Wednesday, October 27, 2010

Insane is the only place you go without a car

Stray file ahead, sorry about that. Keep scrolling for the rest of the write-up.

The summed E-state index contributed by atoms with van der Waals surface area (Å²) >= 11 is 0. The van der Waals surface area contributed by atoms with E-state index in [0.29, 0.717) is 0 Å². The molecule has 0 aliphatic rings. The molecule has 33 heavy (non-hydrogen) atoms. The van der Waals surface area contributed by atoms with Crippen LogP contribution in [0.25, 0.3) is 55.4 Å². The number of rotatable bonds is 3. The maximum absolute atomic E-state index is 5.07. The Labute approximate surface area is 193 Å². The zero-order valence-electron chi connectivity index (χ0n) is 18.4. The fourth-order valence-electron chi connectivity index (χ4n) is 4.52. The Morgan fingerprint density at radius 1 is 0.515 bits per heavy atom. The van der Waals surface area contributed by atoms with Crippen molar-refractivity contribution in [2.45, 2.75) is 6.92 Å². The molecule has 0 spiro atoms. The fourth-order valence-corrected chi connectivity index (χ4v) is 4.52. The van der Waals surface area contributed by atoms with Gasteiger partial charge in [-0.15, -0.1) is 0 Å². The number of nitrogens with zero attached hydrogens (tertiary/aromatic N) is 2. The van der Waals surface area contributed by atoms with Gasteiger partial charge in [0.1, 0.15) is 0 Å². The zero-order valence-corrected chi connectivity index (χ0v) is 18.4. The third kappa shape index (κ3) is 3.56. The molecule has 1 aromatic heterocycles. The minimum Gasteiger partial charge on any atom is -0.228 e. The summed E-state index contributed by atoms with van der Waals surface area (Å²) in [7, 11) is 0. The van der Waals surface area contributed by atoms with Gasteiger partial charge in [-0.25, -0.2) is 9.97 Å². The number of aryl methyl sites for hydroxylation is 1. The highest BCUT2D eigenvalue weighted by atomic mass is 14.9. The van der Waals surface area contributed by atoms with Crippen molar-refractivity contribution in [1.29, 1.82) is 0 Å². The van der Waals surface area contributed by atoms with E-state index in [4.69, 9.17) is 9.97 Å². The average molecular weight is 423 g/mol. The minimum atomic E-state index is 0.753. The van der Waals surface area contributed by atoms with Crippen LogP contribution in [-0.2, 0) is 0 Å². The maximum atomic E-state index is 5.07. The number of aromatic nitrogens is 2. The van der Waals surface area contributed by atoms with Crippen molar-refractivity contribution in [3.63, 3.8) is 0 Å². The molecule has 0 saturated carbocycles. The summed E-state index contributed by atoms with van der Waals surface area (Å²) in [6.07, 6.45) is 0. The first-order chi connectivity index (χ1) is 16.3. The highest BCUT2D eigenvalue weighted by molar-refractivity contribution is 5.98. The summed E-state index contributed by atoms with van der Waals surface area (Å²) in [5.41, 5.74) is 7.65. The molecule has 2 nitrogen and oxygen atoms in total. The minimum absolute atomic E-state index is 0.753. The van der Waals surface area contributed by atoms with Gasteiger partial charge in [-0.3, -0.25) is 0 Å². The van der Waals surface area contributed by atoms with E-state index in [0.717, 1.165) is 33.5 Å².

Part of the reason I chose this university was because the bus system in Logan is free. I figured that would be important seeing as how I have no vehicle. When I got here, I found that the bus system, while it is indeed free, also sucks. Maybe I just live in an unfortunate location or maybe I am just impatient, but every place I ever needed to go to this point required at least two different buses and usually three. The thing with Logan is that there are no bus routes that just run along main streets. They all seem to turn and go to specific locations always including the transit center in the Smith's Parking lot. All I really need is a bus that will take me down tenth north and drop me off at Main Street. Then you would think there would be a bus that runs the length of main street in Logan. Not so, my friends! This makes finding a job difficult. It is a time-consuming ordeal to even drop off applications. If I have to completely rearrange and re prioritize so that I have time to ride the bus somewhere and get back or just walk, how hard is it going to be if I actually get the job? (No worries, things don't look promising in the employment arena, so I probably won't have to worry about it.) The alternative to buses or walking (since it is insanely cold already), is riding my bike. Now, you have to understand something about the relationship I have with bikes. We are not friends. I am okay at balancing when I have my feet on the ground. Put me on a bike and I am a goner. To illustrate, I have an example. The first time I rode my bike here, I went to Hastings to return a movie. Things went fine on the way. It was when I turned around to go home that the trouble began. After biking six blocks uphill, I turned to go homeward and was biking along merrily when I inadvertently hit a large bump int he road I hadn't seen. Somehow, I ended up landing in the grass instead of falling the other way into the road. This was good, because I landed on my neck and mushed my face into the ground as well. Now, picture. I am laying on top of my bike with my neck twisted at what I am sure was a gruesome angle, the handlebars are buried painfully in my ribs, and my knee is twisted up in the right pedal. I got up, made sure no one actually saw the ridiculous spectacle I had made of myself, and picked my bike up, thinking, "Sure, that really hurt. I'll just bike home and take a painkiller for my neck." Wrong. My bike, now mangled, presented a problem. The handlebars, which I landed on, remember, were bent completely sideways, and the back wheel has actually fallen off. This is the moment, (we've all had them), when in your mind, there is a resounding..."Crap." Twenty minutes later, after twisting the handlebars most of the way back into place and putting the wheel back on, I picked up the pieces of the bike that were laying in the road, got back on the bike, and pedaled for home. Carefully. However, I was so absorbed in watching for bumps that I neglected to notice my jeans getting perilously close to the chain. Did I notice eventually? Oh yes. I noticed right about the time my jeans got stuck in the chain and the bike stopped moving. Thanks to the laws of physics, I didn't stop moving when the bike did, but my pants, attached to the bike and myself and this point, stopped me from falling off. No, I just feel over and the bike landed on top of me. Again, looking around to make sure no one was watching, the recuperation process begins yet again. This time, with a gaping hole in my favorite jeans, I decided to walk the rest of the way. When I finally got home, I happened to walk past a mirror, and what should be stuck to my face and neck but mud and grass, with some small bits of gravel mixed in. It wasthen I concluded absolutely that I wish never to ride that bike again. The conclusion: save up for a car.( That is, if you ever manage to find a job without one.)

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